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SHERIDAN — Election judges, ballots, building rental and all those pens to fill in the bubbles on the ballots add up when elections are held in Sheridan County.
With two special elections approaching — the $15.85 million Sheridan College bond issue Aug. 20 and the $40 million specific purpose Capital Facilities Tax Nov. 5 — Sheridan County Elections Supervisor Brenda Kekich has calculated the total cost of each special election to be approximately $41,500.
Both elections will be conducted like a regular general election with all polling places in the county operating full hours. Costs include training and payment for election judges, advertising, rental of polling locations, ballot and poll book printing, office supplies, part-time salary for additional, temporary office help in the elections office and other miscellaneous charges such as meals, mileage and a “cushion” to cover any overages.
The county hires extra office help in even-numbered years that are typically associated with elections, Kekich said, but in order to cover both special elections this year, the elections office hired additional office help 30 hours per week for five months. The approximately $9,000 worth of wages will be split between Sheridan College and the county.
According to state statute, bond questions can be submitted to electors in primary or general elections, or “on the Tuesday next following the first Monday in May or November, or on the Tuesday next following the third Monday in August.”
“There’s no regularly scheduled general election coming up any time soon, and we need this capacity now,” Sheridan College President Dr. Paul Young said about the college’s choice to hold a special election in August.
The funds raised from the bond issue for the college will be used to renovate 25,795 square feet and add 27,205 square feet of new space to the technical education center on campus, which is outdated and too small to house the number of students who are applying for degree programs in welding, machine tool technology and diesel mechanics, Young said.
The bond would increase property taxes approximately $2.09 per $100,000 of property value owned per month for no more than 16 years.
When the college conducted a poll to determine support level for the bond issue, it found that a majority of contacted voters were supportive.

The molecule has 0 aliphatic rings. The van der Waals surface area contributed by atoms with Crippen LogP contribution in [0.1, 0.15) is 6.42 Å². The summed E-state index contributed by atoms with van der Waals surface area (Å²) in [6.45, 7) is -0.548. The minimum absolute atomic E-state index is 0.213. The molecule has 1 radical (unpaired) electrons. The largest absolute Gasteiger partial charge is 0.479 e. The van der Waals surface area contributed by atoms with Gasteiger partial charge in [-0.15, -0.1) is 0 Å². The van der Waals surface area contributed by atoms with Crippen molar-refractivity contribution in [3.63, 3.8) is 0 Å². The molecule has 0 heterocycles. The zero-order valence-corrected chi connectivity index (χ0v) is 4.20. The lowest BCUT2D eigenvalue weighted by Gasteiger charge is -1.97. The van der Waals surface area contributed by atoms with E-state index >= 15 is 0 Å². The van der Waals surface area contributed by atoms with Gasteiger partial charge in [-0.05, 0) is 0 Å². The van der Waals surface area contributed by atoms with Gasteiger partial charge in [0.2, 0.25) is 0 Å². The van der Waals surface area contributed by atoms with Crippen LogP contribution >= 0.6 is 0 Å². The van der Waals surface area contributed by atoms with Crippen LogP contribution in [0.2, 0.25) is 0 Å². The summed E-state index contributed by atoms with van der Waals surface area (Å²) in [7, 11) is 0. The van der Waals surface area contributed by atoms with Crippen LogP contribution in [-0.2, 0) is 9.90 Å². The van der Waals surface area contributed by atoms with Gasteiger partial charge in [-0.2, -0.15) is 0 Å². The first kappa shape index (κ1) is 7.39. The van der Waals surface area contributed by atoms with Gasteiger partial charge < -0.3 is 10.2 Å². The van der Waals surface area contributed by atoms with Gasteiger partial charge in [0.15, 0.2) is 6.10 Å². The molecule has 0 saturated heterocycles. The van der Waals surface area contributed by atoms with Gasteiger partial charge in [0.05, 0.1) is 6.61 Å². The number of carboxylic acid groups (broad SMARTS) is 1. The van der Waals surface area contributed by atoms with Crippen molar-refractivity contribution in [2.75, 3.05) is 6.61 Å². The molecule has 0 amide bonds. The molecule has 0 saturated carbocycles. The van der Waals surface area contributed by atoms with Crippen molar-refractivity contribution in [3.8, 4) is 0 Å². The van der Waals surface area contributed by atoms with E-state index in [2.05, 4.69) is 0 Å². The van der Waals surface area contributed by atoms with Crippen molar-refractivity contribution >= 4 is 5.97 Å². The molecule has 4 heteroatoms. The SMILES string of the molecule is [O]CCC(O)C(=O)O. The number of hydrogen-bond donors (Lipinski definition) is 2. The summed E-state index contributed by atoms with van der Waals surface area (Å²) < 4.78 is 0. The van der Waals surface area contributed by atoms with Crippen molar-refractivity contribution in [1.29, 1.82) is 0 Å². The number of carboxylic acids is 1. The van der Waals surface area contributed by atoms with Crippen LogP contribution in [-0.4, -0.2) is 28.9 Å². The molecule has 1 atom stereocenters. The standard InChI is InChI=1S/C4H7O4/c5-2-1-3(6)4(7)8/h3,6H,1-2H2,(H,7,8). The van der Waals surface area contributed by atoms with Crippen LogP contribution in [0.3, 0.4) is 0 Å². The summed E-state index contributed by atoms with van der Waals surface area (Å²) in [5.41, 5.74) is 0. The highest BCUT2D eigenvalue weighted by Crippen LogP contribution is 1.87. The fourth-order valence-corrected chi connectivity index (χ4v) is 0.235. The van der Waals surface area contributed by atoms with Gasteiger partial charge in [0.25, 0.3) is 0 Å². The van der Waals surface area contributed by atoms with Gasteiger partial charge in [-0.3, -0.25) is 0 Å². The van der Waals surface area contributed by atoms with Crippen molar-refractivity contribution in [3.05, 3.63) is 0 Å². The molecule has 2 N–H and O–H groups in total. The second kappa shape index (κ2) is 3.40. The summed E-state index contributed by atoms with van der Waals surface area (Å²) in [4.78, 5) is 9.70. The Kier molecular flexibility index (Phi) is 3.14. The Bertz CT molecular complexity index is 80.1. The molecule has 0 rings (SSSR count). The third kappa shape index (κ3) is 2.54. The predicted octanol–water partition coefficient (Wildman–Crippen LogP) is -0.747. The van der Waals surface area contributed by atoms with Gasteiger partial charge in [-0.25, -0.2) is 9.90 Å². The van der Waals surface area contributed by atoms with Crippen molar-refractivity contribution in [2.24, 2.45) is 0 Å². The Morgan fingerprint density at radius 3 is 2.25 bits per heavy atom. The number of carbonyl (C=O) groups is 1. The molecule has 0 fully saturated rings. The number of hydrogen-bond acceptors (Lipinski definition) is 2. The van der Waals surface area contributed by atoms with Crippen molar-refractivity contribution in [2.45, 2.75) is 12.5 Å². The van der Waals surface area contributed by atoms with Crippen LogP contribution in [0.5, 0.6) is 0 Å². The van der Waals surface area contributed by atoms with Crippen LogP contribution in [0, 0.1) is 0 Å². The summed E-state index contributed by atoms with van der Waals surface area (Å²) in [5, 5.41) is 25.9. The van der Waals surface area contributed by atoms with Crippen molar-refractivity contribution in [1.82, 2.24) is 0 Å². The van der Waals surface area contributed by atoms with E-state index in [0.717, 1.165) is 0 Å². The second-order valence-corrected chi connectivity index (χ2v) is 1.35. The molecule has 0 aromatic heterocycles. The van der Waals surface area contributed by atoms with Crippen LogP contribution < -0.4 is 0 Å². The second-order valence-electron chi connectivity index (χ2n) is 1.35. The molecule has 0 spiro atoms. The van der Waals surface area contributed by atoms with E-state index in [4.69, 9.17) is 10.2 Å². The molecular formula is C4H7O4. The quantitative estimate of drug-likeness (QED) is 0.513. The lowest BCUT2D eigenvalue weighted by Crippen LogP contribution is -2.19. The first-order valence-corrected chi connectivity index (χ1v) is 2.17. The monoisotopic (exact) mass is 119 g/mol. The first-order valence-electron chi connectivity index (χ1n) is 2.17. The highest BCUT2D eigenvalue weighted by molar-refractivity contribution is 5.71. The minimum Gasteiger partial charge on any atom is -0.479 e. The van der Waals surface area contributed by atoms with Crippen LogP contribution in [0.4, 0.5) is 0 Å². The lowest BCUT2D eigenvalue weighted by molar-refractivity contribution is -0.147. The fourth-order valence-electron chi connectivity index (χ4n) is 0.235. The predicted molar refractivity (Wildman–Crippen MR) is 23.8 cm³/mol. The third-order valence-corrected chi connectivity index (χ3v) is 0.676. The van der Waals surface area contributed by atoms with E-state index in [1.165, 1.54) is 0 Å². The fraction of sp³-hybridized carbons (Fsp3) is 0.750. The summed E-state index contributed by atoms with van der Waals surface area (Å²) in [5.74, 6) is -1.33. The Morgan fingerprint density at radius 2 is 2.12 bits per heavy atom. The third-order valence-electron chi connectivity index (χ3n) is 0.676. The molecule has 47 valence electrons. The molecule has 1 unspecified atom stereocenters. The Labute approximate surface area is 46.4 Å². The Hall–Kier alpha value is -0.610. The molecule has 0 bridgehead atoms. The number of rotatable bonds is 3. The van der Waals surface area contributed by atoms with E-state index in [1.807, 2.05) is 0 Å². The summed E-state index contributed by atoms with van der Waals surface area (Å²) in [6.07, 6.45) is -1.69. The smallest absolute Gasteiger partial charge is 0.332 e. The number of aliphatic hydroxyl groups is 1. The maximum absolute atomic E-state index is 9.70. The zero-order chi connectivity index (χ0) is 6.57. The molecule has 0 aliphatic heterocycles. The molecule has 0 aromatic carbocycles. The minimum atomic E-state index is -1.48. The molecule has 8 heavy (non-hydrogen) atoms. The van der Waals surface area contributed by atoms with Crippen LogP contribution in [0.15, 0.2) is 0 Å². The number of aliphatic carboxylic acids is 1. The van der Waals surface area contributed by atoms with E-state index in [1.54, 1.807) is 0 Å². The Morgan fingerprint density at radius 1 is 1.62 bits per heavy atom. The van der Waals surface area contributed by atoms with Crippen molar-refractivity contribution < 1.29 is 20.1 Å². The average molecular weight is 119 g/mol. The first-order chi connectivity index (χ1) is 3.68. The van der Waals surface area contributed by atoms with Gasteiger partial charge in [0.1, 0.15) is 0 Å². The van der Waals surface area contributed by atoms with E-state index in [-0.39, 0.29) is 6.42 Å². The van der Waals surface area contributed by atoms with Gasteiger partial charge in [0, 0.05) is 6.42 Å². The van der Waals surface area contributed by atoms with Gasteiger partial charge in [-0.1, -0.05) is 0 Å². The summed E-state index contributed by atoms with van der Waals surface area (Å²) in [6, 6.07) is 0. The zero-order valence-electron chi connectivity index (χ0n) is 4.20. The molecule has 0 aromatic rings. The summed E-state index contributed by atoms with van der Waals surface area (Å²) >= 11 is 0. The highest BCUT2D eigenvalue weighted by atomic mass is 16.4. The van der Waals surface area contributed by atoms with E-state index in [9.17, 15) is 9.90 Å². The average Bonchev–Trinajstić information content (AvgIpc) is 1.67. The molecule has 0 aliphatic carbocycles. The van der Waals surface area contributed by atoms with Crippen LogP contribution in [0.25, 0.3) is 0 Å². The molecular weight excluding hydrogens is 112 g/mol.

“It’s always better to strike while the iron is hot, and that’s why we decided to go ahead with the August election,” Young said. “We also know there’s a session of the Legislature coming up, and we thought that this would be a very strong signal to be able to show the Legislature that we have this kind of community support in advance of the start of that new session.”
Young said that if the bond issue passes Aug. 20, the college will be able to bid the project in January and begin construction in April, which would enable the college to take advantage of next summer’s construction season and could save $500,000 worth of escalated construction costs, which typically increase 5 percent per year.
“It gets us a year closer to being able to have more students in those programs,” Young said.
The $41,500 cost of the special election will be paid for by Sheridan College out of its fiscal year 2014 regular operating costs, Young said, assuring that the proceeds of the bond will be applied entirely to financing and facility construction. Young also noted that state statute requires colleges to fund construction with bond issues, meaning the cost of the special election is an appropriate budget line item, and that bonds are available for purchase by local investors in $5,000 increments.
“It’s another cost of doing business, just like anything else,” Young said.
Estimated costs for Sheridan College bond issue special election
Part-time office help: $4,500
Contract labor (training and wages for election judges, counters and helpers): $22,803
Polling place rental: $420
Mileage and meals: $400
Ballots and poll books: $4,167
Office supplies and printing: $3,450
Additional cushion: $5,060
Estimated total: $41,500